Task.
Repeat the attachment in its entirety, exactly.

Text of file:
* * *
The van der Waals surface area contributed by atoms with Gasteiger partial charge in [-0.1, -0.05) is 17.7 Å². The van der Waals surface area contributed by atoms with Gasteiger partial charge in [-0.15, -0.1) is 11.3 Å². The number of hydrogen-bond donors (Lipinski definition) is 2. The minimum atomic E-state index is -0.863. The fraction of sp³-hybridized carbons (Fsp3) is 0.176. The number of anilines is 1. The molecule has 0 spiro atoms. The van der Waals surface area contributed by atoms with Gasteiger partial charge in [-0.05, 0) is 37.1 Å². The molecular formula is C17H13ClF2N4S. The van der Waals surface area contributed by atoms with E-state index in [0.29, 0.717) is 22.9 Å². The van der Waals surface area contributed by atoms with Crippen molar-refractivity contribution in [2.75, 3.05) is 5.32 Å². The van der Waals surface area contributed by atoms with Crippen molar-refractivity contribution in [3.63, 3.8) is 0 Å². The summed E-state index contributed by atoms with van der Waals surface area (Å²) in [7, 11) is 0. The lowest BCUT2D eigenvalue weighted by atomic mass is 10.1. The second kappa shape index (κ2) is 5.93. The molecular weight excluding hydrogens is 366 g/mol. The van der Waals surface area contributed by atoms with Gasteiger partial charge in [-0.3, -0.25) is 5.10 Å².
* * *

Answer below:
The van der Waals surface area contributed by atoms with Gasteiger partial charge in [-0.1, -0.05) is 17.7 Å². The van der Waals surface area contributed by atoms with Gasteiger partial charge in [-0.15, -0.1) is 11.3 Å². The number of hydrogen-bond donors (Lipinski definition) is 2. The minimum atomic E-state index is -0.863. The fraction of sp³-hybridized carbons (Fsp3) is 0.176. The number of anilines is 1. The molecule has 0 spiro atoms. The van der Waals surface area contributed by atoms with Gasteiger partial charge in [-0.05, 0) is 37.1 Å². The molecular formula is C17H13ClF2N4S. The van der Waals surface area contributed by atoms with E-state index in [0.29, 0.717) is 22.9 Å². The van der Waals surface area contributed by atoms with Crippen molar-refractivity contribution in [2.75, 3.05) is 5.32 Å². The van der Waals surface area contributed by atoms with Crippen molar-refractivity contribution in [3.63, 3.8) is 0 Å². The summed E-state index contributed by atoms with van der Waals surface area (Å²) in [7, 11) is 0. The lowest BCUT2D eigenvalue weighted by atomic mass is 10.1. The second kappa shape index (κ2) is 5.93. The molecular weight excluding hydrogens is 366 g/mol. The van der Waals surface area contributed by atoms with Gasteiger partial charge in [-0.3, -0.25) is 5.10 Å².